Tea Party “Patriots” as True Believers


“…For many people, the will to believe at times overrides the ability to think critically about the evidence for and against a belief...”

Tea Party “Patriots” are a strange lot.  They are zealots.  The Pink Flamingo does not appreciate zealots nor “true believers”.  It’s not that I don’t appreciate a zealot’s passion for a subject, it’s just that zealots and true believers look at the world through rose colored glasses and blinders.

They don’t see the forest for the trees.  Their eyes are on the prize and nothing else.  It is a sad situation.  I know, I’ve been there and done that.  It’s fun when one’s zealotry is based on the 1975 and 1976 Cincinnati Reds and the abject belief that Johnny Bench is going to hit one out and be the World Series Hero.  That’s a good, fun kind of zealotry, full of sweetness and light, making up for the disasters of the debacle with those vile Oakland A’s in 1972 when they broke my heart.

My mother’s brother-in-law, who is still passionate about his long lost Brooklyn Dodgers once told me you were never a true baseball fan until you pick a player his first week in the Majors.  You follow him his entire career, all the way through to the Hall of Fame.  Then, baseball will never, ever be the same.  The day My Man Johnny became immortal, I understood what Skip was telling me.  Baseball has never been the same.

There is no more zealotry for me.  I am no longer a “true believer” about anything but my faith.  In my faith I am not a zealot.  I don’t need to be.  I am confident enough in what I believe not to be a zealot.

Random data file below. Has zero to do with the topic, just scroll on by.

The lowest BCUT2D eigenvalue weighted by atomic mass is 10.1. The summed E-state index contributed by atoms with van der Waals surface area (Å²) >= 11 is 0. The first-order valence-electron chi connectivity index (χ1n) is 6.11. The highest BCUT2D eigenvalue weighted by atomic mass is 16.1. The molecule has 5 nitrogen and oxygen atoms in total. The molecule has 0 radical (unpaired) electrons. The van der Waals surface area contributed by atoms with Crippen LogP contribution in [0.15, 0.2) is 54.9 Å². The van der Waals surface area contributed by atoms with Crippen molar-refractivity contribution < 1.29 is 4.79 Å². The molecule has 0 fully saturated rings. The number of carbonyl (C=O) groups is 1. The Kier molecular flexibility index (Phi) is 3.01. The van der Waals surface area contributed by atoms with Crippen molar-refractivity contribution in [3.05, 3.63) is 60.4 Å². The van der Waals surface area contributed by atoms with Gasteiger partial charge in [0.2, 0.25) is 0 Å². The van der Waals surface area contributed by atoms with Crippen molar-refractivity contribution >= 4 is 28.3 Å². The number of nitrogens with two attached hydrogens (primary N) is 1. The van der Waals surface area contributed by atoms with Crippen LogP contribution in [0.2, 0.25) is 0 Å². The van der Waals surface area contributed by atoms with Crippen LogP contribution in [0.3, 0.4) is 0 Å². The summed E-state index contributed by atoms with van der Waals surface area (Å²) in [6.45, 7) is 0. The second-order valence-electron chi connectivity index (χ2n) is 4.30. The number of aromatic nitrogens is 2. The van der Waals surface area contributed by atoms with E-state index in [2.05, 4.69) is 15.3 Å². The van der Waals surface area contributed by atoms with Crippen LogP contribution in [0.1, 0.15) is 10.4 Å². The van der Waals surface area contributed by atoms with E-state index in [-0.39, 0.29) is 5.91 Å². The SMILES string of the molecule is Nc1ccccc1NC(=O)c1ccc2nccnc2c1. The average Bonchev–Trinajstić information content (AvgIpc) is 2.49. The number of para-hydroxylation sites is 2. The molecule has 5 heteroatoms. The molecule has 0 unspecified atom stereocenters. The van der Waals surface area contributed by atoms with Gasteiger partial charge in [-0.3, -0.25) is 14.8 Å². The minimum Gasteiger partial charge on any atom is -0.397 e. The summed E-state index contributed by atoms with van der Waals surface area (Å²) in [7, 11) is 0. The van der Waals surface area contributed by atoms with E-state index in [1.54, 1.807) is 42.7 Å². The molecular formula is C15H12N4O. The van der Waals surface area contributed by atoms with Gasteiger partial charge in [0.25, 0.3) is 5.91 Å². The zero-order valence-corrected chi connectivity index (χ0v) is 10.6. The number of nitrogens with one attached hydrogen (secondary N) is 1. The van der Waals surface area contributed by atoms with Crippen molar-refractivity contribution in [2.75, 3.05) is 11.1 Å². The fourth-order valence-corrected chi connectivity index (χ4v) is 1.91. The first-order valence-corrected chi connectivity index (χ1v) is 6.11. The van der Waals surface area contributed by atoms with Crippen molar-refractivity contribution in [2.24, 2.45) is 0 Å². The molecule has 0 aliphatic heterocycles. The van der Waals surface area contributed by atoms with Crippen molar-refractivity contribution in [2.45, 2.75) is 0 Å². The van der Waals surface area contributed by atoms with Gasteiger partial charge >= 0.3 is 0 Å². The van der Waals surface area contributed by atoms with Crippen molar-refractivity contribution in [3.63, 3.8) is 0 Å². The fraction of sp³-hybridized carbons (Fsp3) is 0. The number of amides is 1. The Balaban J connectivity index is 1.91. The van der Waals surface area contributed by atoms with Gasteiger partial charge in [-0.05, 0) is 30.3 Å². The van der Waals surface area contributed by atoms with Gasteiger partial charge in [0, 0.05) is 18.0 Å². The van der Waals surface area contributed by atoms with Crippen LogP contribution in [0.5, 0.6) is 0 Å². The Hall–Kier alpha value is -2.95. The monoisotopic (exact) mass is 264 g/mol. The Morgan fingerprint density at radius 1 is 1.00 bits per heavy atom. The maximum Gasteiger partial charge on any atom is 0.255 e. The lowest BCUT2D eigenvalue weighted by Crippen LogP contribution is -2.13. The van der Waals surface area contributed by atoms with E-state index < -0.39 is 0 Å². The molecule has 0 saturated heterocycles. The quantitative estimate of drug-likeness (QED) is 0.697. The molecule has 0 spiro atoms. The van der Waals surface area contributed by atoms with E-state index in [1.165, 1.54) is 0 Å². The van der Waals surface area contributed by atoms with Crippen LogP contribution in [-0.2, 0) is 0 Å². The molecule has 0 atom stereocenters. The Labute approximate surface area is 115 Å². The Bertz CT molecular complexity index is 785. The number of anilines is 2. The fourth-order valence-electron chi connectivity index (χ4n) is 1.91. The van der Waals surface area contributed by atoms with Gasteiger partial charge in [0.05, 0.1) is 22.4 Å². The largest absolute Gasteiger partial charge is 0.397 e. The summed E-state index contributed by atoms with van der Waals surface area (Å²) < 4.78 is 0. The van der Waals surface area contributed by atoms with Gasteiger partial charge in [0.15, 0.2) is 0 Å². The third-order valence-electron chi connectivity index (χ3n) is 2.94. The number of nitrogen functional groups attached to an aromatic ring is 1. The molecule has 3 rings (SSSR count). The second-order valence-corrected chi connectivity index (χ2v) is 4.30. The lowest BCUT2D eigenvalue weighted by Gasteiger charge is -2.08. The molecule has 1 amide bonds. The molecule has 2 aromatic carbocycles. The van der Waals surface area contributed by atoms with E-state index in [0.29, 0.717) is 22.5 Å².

One definition of “zealot” is extremist, crank, bigot, a fanatic.  The original zealots were a member of a radical, warlike, ardently patriotic group of Jews in Judea, particularly prominent from a.d. 69 to 81, advocating the violent overthrow of Roman rule and vigorously resisting the efforts of the Romans and their supporters to heathenize the Jews.”

The problem with the original zealots was the fact that they met a tragic end:

“…After the destruction of Jerusalem and the Second Temple in AD 70, 960 Zealots under the lead of Elazar ben Yair took refuge by capturing the Roman fortress of Masada and taking no prisoners. Rome sent the Tenth Legion to retake the stronghold, but it failed for three years. It is estimated that they took over 1,000 casualties in the process. The Zealots held the fortress even after the Romans invented new types of siege engines. Finally, in the third year of the siege, 73, The Romans completed a massive earthwork siege ramp up one face of the mountain on which Masada sat. This allowed them to bring the full strength of their siege to bear and penetrate the walls, a feat impossible before due to the topography of the mountain itself. When the Romans stormed in to capture the Zealots, they found that the fighters and their families had all committed suicide…”

The Pink Flamingo is practical enough to ask just how their deaths at Masada helped anyone other than as a Pyrrhic victory?

As far as “true believers” did you know it is considered a psychological disorder?


True believer syndrome is real!

“...It is possible that those suffering from true-believer syndrome simply do not believe that the weight of the evidence before them revealing fraud is sufficient to overpower the weight of all those many cases of supportive evidence from the past. The fact that the supportive evidence was largely supplied by the same person exposed as a fraud is suppressed. There is always the hope that no matter how many frauds are exposed, at least one of the experiences might have been genuine. No one can prove that all psychic “miracles” have been frauds; therefore, the true believer may well reason that he or she is justified in keeping hope alive. Such thinking is not completely illogical, though it may seem pathological to the one admitting the fraud.